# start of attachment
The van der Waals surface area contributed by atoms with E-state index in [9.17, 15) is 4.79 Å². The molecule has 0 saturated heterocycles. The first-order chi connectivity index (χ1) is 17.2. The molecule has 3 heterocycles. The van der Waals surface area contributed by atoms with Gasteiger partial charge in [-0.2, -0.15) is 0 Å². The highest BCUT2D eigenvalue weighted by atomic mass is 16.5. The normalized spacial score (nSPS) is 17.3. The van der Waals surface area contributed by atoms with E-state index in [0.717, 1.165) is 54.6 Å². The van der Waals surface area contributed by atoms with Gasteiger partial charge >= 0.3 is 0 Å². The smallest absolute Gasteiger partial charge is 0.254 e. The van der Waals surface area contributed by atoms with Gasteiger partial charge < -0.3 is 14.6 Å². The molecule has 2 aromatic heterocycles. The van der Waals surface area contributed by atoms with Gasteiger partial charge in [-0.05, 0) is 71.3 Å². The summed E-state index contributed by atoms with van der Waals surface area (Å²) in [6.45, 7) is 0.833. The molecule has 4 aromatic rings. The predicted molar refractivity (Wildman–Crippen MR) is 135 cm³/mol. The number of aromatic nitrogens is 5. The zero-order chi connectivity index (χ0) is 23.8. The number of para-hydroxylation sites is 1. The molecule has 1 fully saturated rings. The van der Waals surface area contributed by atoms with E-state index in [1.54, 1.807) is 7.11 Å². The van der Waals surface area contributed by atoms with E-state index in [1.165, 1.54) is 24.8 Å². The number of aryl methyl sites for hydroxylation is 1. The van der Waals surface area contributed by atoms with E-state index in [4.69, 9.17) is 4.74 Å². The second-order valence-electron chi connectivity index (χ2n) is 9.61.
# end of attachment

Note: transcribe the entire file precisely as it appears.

The van der Waals surface area contributed by atoms with E-state index in [9.17, 15) is 4.79 Å². The molecule has 0 saturated heterocycles. The first-order chi connectivity index (χ1) is 17.2. The molecule has 3 heterocycles. The van der Waals surface area contributed by atoms with Gasteiger partial charge in [-0.2, -0.15) is 0 Å². The highest BCUT2D eigenvalue weighted by atomic mass is 16.5. The normalized spacial score (nSPS) is 17.3. The van der Waals surface area contributed by atoms with E-state index in [0.717, 1.165) is 54.6 Å². The van der Waals surface area contributed by atoms with Gasteiger partial charge >= 0.3 is 0 Å². The smallest absolute Gasteiger partial charge is 0.254 e. The van der Waals surface area contributed by atoms with Gasteiger partial charge < -0.3 is 14.6 Å². The molecule has 2 aromatic heterocycles. The van der Waals surface area contributed by atoms with Gasteiger partial charge in [-0.05, 0) is 71.3 Å². The summed E-state index contributed by atoms with van der Waals surface area (Å²) in [6.45, 7) is 0.833. The molecule has 4 aromatic rings. The predicted molar refractivity (Wildman–Crippen MR) is 135 cm³/mol. The number of aromatic nitrogens is 5. The zero-order chi connectivity index (χ0) is 23.8. The number of para-hydroxylation sites is 1. The molecule has 1 fully saturated rings. The van der Waals surface area contributed by atoms with E-state index in [1.54, 1.807) is 7.11 Å². The van der Waals surface area contributed by atoms with E-state index in [1.165, 1.54) is 24.8 Å². The number of aryl methyl sites for hydroxylation is 1. The van der Waals surface area contributed by atoms with E-state index in [4.69, 9.17) is 4.74 Å². The second-order valence-electron chi connectivity index (χ2n) is 9.61.